Parashat D’varim (Words/ Things) Deuteronomy 1:1-3:22
Haftarah: Isaiah 1:1-27
Much of the book of Deuteronomy is a review of those things that happened in either the book of Exodus or the book of Numbers. In this week’s Torah portion there is a review of a most unfortunate event which concerned the twelve individuals that spied out the Land of Canaan. It is well known that instead of agreeing with Joshua and Caleb, the people chose instead to accept the opinion of the ten other spies who doubted that the Children of Israel could inherit the Land, as HaShem had promised. This event is a sad chapter in Israel’s history. What brought it about was clearly documented in the text. Moses told the people,
“And in this word you all do not believe in HaShem your G-d.” Deuteronomy 1:32
In Hebrew the name of the book of Deuteronomy does not relate to the “second” telling of Israel’s history in the wilderness, as the English name does, but is simply recorded as “the things” or “the words” דברים. This same word in the singular form appears in the aforementioned verse, “And in this word you all do not believe in HaShem your G-d.” Obviously the word which is being referred to is HaShem’s promise to give to the Children of Israel the Land. The point which the verse teaches is that when one rejects the word of G-d, in actuality this one is failing to believe in G-d. Because of this lack of faith one reads that HaShem became angry with the people and promised by means of an oath that none of them except Joshua and Caleb would enter into the Land, i.e. become a recipient of the promises of G-d (See verses 34-39). It is also very significant how G-d describes the people in this section. He calls them “this evil generation” (See verse 35).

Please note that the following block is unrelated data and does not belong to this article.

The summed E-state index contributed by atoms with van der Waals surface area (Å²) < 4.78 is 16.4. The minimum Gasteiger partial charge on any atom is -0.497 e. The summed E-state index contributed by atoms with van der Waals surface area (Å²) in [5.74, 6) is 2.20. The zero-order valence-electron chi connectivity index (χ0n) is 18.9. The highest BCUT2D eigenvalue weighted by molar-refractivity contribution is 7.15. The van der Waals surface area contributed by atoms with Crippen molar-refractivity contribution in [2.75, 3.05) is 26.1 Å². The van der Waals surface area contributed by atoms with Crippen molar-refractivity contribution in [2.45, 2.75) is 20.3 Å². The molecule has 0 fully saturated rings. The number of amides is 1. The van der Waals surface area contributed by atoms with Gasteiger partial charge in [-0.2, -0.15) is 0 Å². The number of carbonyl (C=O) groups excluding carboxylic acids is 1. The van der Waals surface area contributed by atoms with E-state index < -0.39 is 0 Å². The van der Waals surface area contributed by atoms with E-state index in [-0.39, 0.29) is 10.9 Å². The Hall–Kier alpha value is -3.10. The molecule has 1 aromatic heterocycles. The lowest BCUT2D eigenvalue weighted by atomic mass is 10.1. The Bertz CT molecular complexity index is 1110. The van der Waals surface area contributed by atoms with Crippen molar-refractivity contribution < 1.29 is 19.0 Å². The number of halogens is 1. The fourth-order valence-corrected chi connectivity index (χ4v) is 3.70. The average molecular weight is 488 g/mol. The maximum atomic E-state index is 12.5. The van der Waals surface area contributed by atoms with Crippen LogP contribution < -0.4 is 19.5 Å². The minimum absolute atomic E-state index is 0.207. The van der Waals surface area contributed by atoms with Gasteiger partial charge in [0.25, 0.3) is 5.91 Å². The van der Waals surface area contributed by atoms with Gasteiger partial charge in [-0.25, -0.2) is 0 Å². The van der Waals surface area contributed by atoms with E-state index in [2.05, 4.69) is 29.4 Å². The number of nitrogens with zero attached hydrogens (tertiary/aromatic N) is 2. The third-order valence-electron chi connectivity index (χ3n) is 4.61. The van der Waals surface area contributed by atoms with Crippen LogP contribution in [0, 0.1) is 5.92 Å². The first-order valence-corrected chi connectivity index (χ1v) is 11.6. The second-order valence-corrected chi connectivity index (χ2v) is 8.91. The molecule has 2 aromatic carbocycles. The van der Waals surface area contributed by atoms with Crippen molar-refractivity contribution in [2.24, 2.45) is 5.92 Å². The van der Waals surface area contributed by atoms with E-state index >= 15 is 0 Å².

Once again the reader learns that without faith it is impossible to please G-d (See Hebrews 11:16). Why is this? The answer is because without faith one will not see things from HaShem’s perspective and therefore will always choose that which is contrary to the purposes of G-d. After hearing the punishment that HaShem placed upon them, they confessed their sin and stated that they were now willing to enter into the Land and even fight in order to take possession of it. At first glance this seems like repentance and that HaShem should forgive them of their sin and reaffirm His plan with them.
However, this is not what took place. The Children of Israel were told that they were not able to respond now in this manner. Why was this? The answer is because their spiritual condition had not really changed. The people had not truly embraced HaShem or His will. They simply did not want the punishment. This leads us to a very important Biblical principle. True faith is not fleeing from the punishment, but rather it is turning from sin and embracing the L-rd. What is revealed in verse 42 is very significant. HaShem commands Moses to inform the people saying,
“…you will not go up nor will you fight, because I (HaShem) am not in your midst…”
This verse shows that without faith, G-d is not with a person and even if one should want to serve the L-rd, he will not be able to do so. Once again, it is impossible to overemphasize the importance of faith, the faith which is rooted in the truth, i.e. the Scriptures, in order to accomplish the purposes of G-d.
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